Last Friday kicked off the 7th annual March MATness celebration! If you’ve been following your favorite Pilates studios on social media, you’ve probably noticed the use of #marchmatness everywhere this month. If you’re unfamiliar with the concept of March MATness, continue reading to find out about its origin and what it means to the Pilates community.
March MATness is a social media campaign. It was founded in 2013 by Benjamin Degenhardt, a certified Pilates teacher and mat Pilates enthusiast. This campaign was inspired by the 34 mat exercises outlined in Joseph Pilates’ original book, Return to Life Through Contrology. These 34 exercises are meant to be performed in one complete sequence, in no more than 30 minutes.
Today, Pilates has evolved into many different iterations. One of the core purposes of March MATness is to bring the Pilates community back to Joseph Pilates’ original teachings. Pilates mat work is considered by many to be the ultimate goal of a Pilates practice. It’s also considered the most difficult. Due to the absence of machines and therefore support, Pilates mat work is a true test of strength.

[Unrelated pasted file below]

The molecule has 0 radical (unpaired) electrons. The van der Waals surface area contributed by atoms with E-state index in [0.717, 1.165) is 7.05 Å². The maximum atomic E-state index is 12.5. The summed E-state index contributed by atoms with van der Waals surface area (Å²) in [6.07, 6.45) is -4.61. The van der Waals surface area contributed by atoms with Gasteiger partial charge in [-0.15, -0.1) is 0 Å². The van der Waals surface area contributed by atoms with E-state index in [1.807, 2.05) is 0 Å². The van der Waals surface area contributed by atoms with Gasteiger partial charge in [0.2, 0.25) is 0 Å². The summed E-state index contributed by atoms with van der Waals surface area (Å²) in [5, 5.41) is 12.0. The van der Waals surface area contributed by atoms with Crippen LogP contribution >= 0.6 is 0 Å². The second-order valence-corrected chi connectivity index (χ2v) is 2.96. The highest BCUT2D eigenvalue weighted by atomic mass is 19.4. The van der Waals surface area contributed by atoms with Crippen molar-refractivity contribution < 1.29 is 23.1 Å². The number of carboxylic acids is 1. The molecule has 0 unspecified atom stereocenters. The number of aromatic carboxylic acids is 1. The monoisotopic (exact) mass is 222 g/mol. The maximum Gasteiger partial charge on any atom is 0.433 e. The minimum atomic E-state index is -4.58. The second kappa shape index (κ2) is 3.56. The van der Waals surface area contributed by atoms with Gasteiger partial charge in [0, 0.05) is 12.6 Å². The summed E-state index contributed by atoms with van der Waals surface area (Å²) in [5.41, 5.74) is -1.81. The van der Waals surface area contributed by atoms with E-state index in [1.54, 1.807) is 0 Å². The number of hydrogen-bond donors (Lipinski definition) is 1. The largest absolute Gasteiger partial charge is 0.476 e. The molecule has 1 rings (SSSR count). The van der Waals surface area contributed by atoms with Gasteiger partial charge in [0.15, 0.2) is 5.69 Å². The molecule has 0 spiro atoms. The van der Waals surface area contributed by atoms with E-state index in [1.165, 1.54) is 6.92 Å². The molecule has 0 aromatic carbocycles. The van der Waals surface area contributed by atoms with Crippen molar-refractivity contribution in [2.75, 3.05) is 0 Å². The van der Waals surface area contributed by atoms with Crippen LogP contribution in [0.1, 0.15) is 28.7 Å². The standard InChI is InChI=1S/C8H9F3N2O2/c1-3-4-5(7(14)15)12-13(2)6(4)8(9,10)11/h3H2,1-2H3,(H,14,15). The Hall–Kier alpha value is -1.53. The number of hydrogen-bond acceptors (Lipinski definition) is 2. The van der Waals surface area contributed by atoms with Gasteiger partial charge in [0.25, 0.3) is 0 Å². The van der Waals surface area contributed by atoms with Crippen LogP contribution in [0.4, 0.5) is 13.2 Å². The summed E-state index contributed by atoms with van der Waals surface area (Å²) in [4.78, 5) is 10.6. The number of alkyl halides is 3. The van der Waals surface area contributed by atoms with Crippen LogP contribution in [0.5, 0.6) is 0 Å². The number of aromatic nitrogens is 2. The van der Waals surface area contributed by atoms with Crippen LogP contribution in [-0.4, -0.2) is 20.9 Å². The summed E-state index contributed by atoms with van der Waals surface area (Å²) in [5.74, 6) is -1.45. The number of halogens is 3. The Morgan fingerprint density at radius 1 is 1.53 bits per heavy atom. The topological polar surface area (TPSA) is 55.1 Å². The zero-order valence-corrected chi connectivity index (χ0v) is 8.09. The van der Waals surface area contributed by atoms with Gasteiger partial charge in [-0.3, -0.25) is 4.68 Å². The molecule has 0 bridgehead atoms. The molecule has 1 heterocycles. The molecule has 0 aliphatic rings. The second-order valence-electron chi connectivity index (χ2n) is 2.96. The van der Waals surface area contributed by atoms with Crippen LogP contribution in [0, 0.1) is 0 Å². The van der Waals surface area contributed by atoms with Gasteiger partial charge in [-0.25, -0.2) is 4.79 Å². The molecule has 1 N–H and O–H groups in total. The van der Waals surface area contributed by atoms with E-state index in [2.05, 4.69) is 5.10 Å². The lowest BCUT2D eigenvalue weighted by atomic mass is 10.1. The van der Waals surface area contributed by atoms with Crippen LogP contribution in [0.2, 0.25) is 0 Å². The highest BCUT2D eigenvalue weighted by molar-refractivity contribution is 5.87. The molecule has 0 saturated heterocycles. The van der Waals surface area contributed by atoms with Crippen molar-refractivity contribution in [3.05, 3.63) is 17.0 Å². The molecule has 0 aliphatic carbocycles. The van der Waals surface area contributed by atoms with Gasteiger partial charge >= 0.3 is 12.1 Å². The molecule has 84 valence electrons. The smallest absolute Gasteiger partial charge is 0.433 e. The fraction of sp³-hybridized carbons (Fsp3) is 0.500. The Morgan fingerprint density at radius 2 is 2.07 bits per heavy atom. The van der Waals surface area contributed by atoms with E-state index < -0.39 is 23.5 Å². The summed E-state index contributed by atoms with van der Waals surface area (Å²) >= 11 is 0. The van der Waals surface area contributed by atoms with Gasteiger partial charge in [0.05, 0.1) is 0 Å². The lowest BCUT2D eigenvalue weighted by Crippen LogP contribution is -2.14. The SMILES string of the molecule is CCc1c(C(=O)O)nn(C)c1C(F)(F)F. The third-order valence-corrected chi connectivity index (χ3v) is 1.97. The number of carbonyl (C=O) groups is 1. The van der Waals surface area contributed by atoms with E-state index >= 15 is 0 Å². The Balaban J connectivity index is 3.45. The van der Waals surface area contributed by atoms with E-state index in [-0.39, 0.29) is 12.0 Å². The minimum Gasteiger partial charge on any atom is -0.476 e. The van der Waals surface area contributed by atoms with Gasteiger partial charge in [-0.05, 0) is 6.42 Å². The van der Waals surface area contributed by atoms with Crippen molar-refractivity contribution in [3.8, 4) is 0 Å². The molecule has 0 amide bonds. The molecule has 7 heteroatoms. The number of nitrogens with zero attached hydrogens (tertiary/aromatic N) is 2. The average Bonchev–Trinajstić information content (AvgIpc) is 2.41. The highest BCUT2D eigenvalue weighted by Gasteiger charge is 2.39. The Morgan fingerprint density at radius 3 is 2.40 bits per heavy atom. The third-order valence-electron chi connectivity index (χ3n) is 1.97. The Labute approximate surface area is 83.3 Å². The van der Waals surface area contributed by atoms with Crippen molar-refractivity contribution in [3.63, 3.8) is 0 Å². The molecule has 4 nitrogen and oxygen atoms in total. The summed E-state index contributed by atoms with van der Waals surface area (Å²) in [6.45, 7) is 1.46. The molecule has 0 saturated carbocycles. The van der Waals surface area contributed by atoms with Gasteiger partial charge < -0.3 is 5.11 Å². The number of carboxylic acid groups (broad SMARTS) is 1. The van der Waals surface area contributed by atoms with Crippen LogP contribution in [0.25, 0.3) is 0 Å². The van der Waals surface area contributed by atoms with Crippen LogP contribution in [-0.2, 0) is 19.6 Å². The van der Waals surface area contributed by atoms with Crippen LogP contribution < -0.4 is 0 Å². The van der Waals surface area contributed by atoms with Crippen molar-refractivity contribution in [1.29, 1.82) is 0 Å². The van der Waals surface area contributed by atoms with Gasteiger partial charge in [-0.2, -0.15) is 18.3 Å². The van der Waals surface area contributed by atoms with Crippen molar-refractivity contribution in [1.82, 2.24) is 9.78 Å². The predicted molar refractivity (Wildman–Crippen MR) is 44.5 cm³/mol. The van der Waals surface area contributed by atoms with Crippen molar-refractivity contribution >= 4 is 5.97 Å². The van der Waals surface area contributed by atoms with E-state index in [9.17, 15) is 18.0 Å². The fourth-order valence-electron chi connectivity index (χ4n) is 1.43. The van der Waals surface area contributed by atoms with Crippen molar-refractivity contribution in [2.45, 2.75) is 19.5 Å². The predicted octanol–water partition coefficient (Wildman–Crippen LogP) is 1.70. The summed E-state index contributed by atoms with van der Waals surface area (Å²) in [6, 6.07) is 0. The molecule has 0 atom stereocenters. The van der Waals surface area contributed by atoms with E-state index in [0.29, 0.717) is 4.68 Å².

Joseph Pilates had a strong belief in daily movement. This is something we agree with whole-heartedly at Inertia6, as obvious by our motto: “A body in motion stays in motion.” Whether you’re able to complete the 34 mat exercises in their entirety or only manage a few, they can be done every single day. When you start to introduce these exercises into your daily routine, you’ll notice a great shift in how you feel physically and mentally.
The other beautiful thing about Pilates mat work is that it can be done anywhere! In a Pilates studio under the guidance of your teacher, at home, or in a hotel room on vacation. This work travels well! There’s no reason not to fit some healthy movement into your day.
Happy March MATness everyone! I hope this post has inspired you to work on your mat routine, or maybe even dig into the history of Pilates!
– Rachael Turner, LMT, Pilates instructor & Founder of Inertia6